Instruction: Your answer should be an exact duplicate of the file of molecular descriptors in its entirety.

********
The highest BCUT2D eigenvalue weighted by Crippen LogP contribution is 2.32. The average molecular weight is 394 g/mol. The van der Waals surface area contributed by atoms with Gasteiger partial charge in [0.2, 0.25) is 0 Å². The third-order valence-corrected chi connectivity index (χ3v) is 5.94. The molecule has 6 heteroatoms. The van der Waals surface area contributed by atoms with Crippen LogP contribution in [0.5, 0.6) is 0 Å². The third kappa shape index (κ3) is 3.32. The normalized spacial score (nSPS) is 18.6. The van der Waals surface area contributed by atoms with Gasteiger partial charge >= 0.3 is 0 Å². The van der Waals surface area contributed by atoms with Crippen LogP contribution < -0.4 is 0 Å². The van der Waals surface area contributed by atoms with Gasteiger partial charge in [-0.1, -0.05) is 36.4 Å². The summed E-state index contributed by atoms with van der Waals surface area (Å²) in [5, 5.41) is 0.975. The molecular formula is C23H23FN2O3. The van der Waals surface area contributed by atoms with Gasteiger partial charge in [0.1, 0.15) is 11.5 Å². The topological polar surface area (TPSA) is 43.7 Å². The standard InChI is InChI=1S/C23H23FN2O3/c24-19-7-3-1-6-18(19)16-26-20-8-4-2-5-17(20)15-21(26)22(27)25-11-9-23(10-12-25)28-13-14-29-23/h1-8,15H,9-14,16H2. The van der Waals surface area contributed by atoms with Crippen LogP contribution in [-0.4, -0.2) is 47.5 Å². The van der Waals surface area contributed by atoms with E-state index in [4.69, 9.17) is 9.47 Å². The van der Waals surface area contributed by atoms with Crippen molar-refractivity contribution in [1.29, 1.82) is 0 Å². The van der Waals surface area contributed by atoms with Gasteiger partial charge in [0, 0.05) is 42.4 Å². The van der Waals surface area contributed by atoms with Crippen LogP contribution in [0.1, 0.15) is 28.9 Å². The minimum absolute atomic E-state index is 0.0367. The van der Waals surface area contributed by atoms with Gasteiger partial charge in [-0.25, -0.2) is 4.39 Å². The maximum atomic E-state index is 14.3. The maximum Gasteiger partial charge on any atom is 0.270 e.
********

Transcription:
The highest BCUT2D eigenvalue weighted by Crippen LogP contribution is 2.32. The average molecular weight is 394 g/mol. The van der Waals surface area contributed by atoms with Gasteiger partial charge in [0.2, 0.25) is 0 Å². The third-order valence-corrected chi connectivity index (χ3v) is 5.94. The molecule has 6 heteroatoms. The van der Waals surface area contributed by atoms with Crippen LogP contribution in [0.5, 0.6) is 0 Å². The third kappa shape index (κ3) is 3.32. The normalized spacial score (nSPS) is 18.6. The van der Waals surface area contributed by atoms with Gasteiger partial charge >= 0.3 is 0 Å². The van der Waals surface area contributed by atoms with Crippen LogP contribution < -0.4 is 0 Å². The van der Waals surface area contributed by atoms with Gasteiger partial charge in [-0.1, -0.05) is 36.4 Å². The summed E-state index contributed by atoms with van der Waals surface area (Å²) in [5, 5.41) is 0.975. The molecular formula is C23H23FN2O3. The van der Waals surface area contributed by atoms with Gasteiger partial charge in [0.1, 0.15) is 11.5 Å². The topological polar surface area (TPSA) is 43.7 Å². The standard InChI is InChI=1S/C23H23FN2O3/c24-19-7-3-1-6-18(19)16-26-20-8-4-2-5-17(20)15-21(26)22(27)25-11-9-23(10-12-25)28-13-14-29-23/h1-8,15H,9-14,16H2. The van der Waals surface area contributed by atoms with Crippen LogP contribution in [-0.4, -0.2) is 47.5 Å². The van der Waals surface area contributed by atoms with E-state index in [4.69, 9.17) is 9.47 Å². The van der Waals surface area contributed by atoms with Crippen molar-refractivity contribution in [1.29, 1.82) is 0 Å². The van der Waals surface area contributed by atoms with Gasteiger partial charge in [0, 0.05) is 42.4 Å². The van der Waals surface area contributed by atoms with Crippen LogP contribution in [0.1, 0.15) is 28.9 Å². The minimum absolute atomic E-state index is 0.0367. The van der Waals surface area contributed by atoms with Gasteiger partial charge in [-0.25, -0.2) is 4.39 Å². The maximum atomic E-state index is 14.3. The maximum Gasteiger partial charge on any atom is 0.270 e.